Most shareholders want a Return on Investment however you do not need to maximize profit to make a return on investment. A shareholder can vote to remove the board or any officers so generally they work to keep an acceptable ROI though stated goals. Though no law actually enforces that the company persue those goals nor does the law penalize those companies for not attempting to persue them so long as they do not attempt to represent that they are(commit fraud).

A perfect example of this would be the American Red Cross it is a business lead by a CEO but operates as a non profit entity. While there are some specific things that the Red Cross has been chartered to do by law it operates independently and manages its finances as a business.

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    This answer is mostly besides the point and is misleading. The question of corporate personhood is orthogonal to the issue of director/corporate liability to shareholders. Directors have a fiduciary duty to the "company" (in some places) or shareholders (in others), and the extent of that duty may require directors to make decisions (as the "directing mind") that result in higher profits at the expense of other considerations (eg the environment, good faith, etc.). The phrase "maximization of profits" is an oversimplification of the duties of the directing mind. Commented Feb 22, 2012 at 22:13
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    A fiduciary duty is a legal obligation, breach of which can give rise to civil liability. As well, the question is about the duty of a company to shareholders, but of course a "company" (the legal fiction) only makes decisions by way of its directing mind (a collection of human beings). Save edge cases where there is a structural requirement in the articles of incorporation or by-laws, the fiduciary duty owed by directors may help explain the basis for the perception of a duty described in the question. Commented Feb 23, 2012 at 14:21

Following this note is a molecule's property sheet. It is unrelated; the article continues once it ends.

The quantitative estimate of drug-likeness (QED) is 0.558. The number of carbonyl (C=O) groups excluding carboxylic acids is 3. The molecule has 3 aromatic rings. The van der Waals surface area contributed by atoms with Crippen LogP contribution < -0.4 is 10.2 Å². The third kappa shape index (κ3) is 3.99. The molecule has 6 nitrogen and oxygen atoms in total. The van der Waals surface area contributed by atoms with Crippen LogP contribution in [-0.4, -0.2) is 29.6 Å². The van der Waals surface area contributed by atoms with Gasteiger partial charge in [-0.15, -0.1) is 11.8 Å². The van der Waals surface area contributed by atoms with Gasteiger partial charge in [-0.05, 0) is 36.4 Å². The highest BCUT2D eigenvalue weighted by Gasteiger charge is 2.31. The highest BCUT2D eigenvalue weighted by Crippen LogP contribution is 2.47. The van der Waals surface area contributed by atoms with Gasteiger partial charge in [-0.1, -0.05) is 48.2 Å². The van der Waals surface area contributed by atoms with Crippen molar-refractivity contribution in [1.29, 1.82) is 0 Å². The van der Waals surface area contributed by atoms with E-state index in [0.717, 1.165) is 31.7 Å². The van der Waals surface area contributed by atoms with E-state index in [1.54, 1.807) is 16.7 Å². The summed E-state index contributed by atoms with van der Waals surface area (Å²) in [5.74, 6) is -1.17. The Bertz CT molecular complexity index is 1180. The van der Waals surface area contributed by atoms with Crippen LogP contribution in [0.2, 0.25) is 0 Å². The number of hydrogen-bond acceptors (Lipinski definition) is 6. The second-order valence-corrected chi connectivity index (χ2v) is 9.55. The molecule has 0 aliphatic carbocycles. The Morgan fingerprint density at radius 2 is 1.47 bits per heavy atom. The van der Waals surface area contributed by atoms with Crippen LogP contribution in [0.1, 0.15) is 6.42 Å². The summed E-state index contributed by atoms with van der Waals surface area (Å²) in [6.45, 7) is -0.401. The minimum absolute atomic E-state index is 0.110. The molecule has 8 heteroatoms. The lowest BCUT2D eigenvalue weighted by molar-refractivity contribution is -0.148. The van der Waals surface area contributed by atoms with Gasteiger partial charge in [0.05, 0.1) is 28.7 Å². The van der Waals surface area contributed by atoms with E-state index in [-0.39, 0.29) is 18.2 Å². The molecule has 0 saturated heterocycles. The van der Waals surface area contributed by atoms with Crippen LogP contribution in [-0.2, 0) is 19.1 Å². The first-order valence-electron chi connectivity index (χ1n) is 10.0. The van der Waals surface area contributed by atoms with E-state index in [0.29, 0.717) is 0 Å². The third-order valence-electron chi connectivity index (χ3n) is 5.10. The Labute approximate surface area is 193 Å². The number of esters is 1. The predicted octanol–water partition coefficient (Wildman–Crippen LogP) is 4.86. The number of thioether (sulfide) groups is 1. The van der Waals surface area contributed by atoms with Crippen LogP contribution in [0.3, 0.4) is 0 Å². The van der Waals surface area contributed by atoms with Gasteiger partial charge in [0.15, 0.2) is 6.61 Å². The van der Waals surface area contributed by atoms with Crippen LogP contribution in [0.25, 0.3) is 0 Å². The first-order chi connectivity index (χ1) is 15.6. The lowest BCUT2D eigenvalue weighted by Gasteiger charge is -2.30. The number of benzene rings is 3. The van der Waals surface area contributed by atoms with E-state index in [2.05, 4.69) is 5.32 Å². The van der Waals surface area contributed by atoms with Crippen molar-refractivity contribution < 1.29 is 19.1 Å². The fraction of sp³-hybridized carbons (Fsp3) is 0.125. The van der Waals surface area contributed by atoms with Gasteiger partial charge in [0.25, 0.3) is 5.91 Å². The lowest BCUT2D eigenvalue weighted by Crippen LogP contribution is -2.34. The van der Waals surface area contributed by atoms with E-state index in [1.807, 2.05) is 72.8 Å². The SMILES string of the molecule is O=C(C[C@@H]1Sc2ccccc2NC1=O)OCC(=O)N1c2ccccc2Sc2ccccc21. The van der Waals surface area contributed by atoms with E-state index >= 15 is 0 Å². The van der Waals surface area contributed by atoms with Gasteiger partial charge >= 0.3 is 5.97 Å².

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    Failure to maximize profits is almost certainly not a criminal or even a regulatory offence. But I don't know the US securities regulations well. I expect that the motivation for directors & companies to maximize profits is based on the prospect of civil liability to shareholders, which liability could be contractual, but most likely arising out of a species of common-law fiduciary duty or breach of trust. I'm not sure prison is a consideration in the question, only whether there is a "legal obligation". Commented Feb 23, 2012 at 21:34
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    Some places have statutory fiduciary duties. In Canada see eg the reasons of the Supreme Court of Canada in Peoples Department Stores Inc. (Trustee of) v. Wise, 2004 SCC 68, which states "The fiduciary duty under s. 122(1)(a) of the CBCA requires directors and officers to act in good faith and honestly vis-à-vis the corporation." Commented Feb 24, 2012 at 2:50
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    From your abstract Corporate directors have a fiduciary duty to make decisions in the best interests of the shareholders - That is not necessarily the maximization of profits. Further that is course for civil action not regulatory or criminal. I agree that yes companies are generally expected to work towards making money. But there is no criminal or regulatory law that forces it. Also there are non profit companies that are not even allowed to make money. The answer to the OP's question is NO. There may well be repercussions but they will not be judicial.
    – Chad
    Commented Feb 24, 2012 at 15:17